Bombshell relays the true story of the high profile sexual abuse case that hit Fox News in 2016, leading to the departure of established and respected CEO Roger Ailes. Starring Nicole Kidman as Gretchen Carlson and Charlize Theron as Megyn Kelly the film is a powerful and welcome parable for the Me Too movement that may, in turn, inspire others to stand up against such deplorable treatment.
Let’s ignore the fact that it’s directed by Jay Roach who also gave us the Austin Powers films, a series in which the protagonist generally greeted women in the workplace with words along the lines of ‘Hey baby do I make you horny?’, ‘How do you like it?’ and ‘Shall we shag now or shall we shag later?’.
Actually I’m not going to ignore this at all. I’m not going to decry Roach as a sexist though because Powers was a parody and the late 90s was a different time. Hell, what this new film shows is that even the mid 2010s was a different time, albeit not yet nearly as different as it needs to be, with this case was instrumental in changing people’s perspectives. No, my only issue with Roach being the director of Bombshell is simply that he’s a man.
I applaud him for wanting to tell this story but I definitely think it should have had a woman calling the shots, or at least doing the writing. It is interesting that while there is no way now that males would ever be accepted as the main creative voices on projects like Wonder Woman, Captain Marvel or Black Widow, there remains little issue with men controlling the narrative when it comes to real female heroes. Bombshell is a female centred story that revolves around a distinct female experience and I have no doubt it would have been better told with the right woman in charge. I’m fairly sure it wouldn’t have been called Bombshell for a start and I am certain that, with a female director, when John Lithgow’s Ailes insisted that Margot Robbie’s character showed him her knickers, she wouldn’t have had to display them for the whole cinema audience too.
Putting this single discomforting moment and the gender of the film makers aside (I’m not putting it far away; it’s still here next to me where I can reach it if I need to) then I have to say that Bombshell is a very effective movie. It deserves the awards attention it has garnered. Most of its nominations are for acting and hair and makeup and these should definitely be celebrated. The makeup is particularly impressive as Kazu Hiro, who already has gongs for turning Gary Oldman into Winston Churchill in The Darkest Hour, has created some astonishing prosthetics for some of the key cast. Charlize Theron looks almost as much like Kelly here as she looks like herself, it’s a spooky combination of both of them. John Lithgow is unrecognisable as well and the work done to turn Malcolm McDowell into Rupert Murdoch is just uncanny. As the awards nods suggest, the performances from those beneath the rubber and face paint are all strong and the others who are unburdened by fake noses and chins are also excellent. Nicole Kidman displays her usual fortitude as the woman who risked everything to start the investigations and Robbie, as a made up composite character, gives possibly her most real performance in the seven years since her career suddenly rocketed.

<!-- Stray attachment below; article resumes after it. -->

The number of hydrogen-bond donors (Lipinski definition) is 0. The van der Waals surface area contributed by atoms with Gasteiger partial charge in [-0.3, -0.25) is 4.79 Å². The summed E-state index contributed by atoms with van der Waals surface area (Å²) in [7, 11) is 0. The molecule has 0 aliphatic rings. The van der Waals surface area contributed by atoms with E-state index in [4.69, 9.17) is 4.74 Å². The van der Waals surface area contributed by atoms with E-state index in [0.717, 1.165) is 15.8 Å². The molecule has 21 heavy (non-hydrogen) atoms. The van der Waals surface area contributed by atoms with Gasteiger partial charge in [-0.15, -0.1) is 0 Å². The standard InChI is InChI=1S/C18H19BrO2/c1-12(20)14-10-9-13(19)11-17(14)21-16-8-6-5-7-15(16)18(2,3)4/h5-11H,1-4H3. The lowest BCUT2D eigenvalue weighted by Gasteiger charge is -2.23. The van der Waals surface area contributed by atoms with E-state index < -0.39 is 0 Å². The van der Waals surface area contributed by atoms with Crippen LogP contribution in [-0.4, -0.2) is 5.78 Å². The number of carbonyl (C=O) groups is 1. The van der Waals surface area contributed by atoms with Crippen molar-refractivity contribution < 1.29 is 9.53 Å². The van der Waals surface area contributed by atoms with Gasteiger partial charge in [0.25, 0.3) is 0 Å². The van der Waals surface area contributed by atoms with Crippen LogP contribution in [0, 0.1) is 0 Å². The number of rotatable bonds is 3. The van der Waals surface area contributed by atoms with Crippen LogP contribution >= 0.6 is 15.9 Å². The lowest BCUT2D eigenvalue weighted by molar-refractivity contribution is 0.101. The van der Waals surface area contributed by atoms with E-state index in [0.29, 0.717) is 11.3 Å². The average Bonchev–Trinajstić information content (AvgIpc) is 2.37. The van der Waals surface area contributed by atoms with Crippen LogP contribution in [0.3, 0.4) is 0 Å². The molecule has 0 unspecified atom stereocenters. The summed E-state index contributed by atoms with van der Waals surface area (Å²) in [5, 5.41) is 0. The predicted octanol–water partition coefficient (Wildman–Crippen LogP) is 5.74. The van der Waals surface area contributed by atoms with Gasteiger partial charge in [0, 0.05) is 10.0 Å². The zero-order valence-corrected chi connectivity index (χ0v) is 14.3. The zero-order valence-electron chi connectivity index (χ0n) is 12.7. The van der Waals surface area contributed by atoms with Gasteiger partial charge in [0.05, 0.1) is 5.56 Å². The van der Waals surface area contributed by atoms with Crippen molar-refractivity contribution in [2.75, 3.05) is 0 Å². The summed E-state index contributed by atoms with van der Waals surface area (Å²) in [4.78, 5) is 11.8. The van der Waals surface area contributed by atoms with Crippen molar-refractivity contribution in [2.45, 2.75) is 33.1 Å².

What you get from these three central women, all in different positions and circumstances within the old school organisation that employs them, is the full range of experience of working with toxic, oppressive, brutish, bullying and powerful men. You really understand the pressures they are under, the consequences of both doing something and of doing nothing in this situation and the courage it took to succeed in this environment and then to challenge it. It is hard not to be moved by their efforts and as consequently those of the actual women they play. In real life I recognise Kelly has demonstrated some objectionable attitudes herself, and the movie doesn’t totally shy away from this, but none of this takes anything away from what she did in this case and it is right it is celebrated.
My previous comments notwithstanding I also think the film should be spoken of for its storytelling and the way it handles the material. Frankly there can’t be enough of these tales of prejudice and discrimination being overthrown and the fact that they are tackling the ways this affects modern society, rather than just historically, delivers serious punches in a fight that is far from over.
Speaking of which, Trump a big part of the film. He appears as a distinct character (in archive footage) and his famous spat with Megyn Kelly initially drives then informs her story. It is fair to say he doesn’t come out of this well but it is interesting that the movie stops short of showing that after Roger Ailes is fired and disgraced as a sex offender, it was Trump that immediately gave him a new job.
Even with my reservations regarding those behind the camera, I really admired Bombshell then and crucially I think it manages to be the important work it thinks it is.
The Ripley Factor:
Clearly this whole film is about battling the patriarchy. It goes to some pains to point out that Megyn Kelly, who is the lead, does not identify herself as a feminist though. I agree that she is demonstrably not a part of feminism as a movement but you cannot deny that she, and several others in the movie, are advocating women’s rights on the grounds of equality of the sexes.